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British Bluebell Bulbs in the Green

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Misc Wildlife Value
Shade Full Shade, Partial Shade
Area Exposed Windy Areas, Frost Pockets, Scotland & The North
Soil Alkaline/Chalky
Colour Blue (Medium)
Type Native
Also Good Fragrant
Flowering Apr, May

Hyacynthoides non scripta

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  Buy 3 or more bareroot packs and save

SIZES 1-2 3-910+
Pack of 25 Plenty of Stock£10.94Plenty of Stock£9.90Plenty of Stock£9.30
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Hyacynthoides non scripta: Bulbs in the Green

Bluebells in the green are grown in the UK and sold for planting in the spring. These are the true native English bluebell. In the green (which is a bit of a misnomer) simply means that the bulbs are in full growth and are delivered either while still in growth or when their foliage has freshly died back - so it can be yellow and shrivelled later in the season. This ensures the bulbs are moist which helps them establish more rapidly when they come into growth again.

Bluebells "in the green" is a misnomer, as the foliage can be yellow and shrivelled: this is normal, and has no adverse effect.

Browse our range of bulbs in the green.

There are a few bulbs and tubers that transplant at least as well and sometimes better when they are moved during their growing as opposed to their dormant season. These include snowdrops and aconites as well as bluebells. The science behind this revolves around the way that nutrients that are present in leaves and flower sink back into the bulb as the plant dies down in early summer and are then reused by it to kickstart growth in the following season.

Bluebells are amongst the best-known spring flowering plants. They grow wonderfully well in the UK where their early flowering is helped mightily by the warmth of the Gulf Stream.

Features

  • Colour: Blue
  • Sweet scent
  • Height: 30+cms
  • Flowering: Apr-May
  • Sold in the green for immediate planting.

Growing Bluebells

They perform best when grown in moist ground containing plenty of organic matter. Plant them at between 40 and 50 bulbs per square metre.

Like many early flowering bulbs that are dormant in summer, they are happier growing in locations that are shaded when trees are in leaf as they prefer moist soil which tends to be easier to find in cooler spots. So try to select a planting site that emulates these conditions. The ground should be weed free, dug over well to allow for easy root growth, and it is best when improved with well-rotted organic matter to help retain moisture.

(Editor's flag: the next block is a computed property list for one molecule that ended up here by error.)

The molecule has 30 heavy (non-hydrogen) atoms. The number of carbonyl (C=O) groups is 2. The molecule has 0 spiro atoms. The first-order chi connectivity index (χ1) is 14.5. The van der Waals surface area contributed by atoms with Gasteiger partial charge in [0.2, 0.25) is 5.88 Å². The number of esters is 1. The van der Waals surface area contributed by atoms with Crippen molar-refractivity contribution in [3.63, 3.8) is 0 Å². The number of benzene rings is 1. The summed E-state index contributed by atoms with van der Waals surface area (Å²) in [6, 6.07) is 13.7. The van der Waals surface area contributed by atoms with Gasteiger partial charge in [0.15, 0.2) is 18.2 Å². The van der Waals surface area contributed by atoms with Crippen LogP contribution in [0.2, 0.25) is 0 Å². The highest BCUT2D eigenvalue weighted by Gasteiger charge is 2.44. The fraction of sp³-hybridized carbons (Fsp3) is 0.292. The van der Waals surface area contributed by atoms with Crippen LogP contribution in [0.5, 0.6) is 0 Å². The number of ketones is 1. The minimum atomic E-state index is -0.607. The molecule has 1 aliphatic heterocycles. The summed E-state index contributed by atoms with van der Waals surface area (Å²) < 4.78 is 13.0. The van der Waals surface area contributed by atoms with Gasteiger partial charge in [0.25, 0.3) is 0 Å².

Buying bulbs in the green means you receive growing plants that are freshly lifted. A few species of bulb, including bluebells and snowdrops, establish best when they are transplanted quickly either while still in growth or when their foliage has freshly died back. This ensures the bulbs are moist which helps them establish more rapidly when they next come into growth; "in the green" is a misnomer, as the foliage can be yellow and shrivelled: this is normal, and has no adverse effect.

They really do need to be planted as quickly as possible after being lifted as their foliage is perishable and deteriorates rapidly after a few days. We, therefore, restrict our shipping dates in February to April to weeks when the weather means your bluebells can be lifted immediately before despatch and are posted to arrive with you on a Thursday or Friday in time for planting that weekend.

When they are established, they spread quite vigorously, and will take over flower beds if you let them.

Planting Companions for Bluebells

The classic woodland for bluebells is mostly birch, where the amount of dappled shade is perfect for them. They also like being in the shade of a country hedge.

Did You Know?

Our bulbs are field grown and never taken from wild populations of bluebells in woodland.

Bluebells enjoy some of the more interesting local names; Bluebottle, Calver keys, Cover keys, Crake feet, Crow bells, Crow leek, Cuckoo flower, Culver keys, Dog leek, Fairy flower, Harebell, Single gussies, Squill, Wood bells

The easiest way to tell the difference between native and non-native bluebells is to look at the colour of the pollen. If it is creamy-white then the bluebell is a native. If it is any other colour, such as pale green or blue, then it is probably not native.

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Bareroot planting is best done between October and April
Bareroot and potted - what's the difference?

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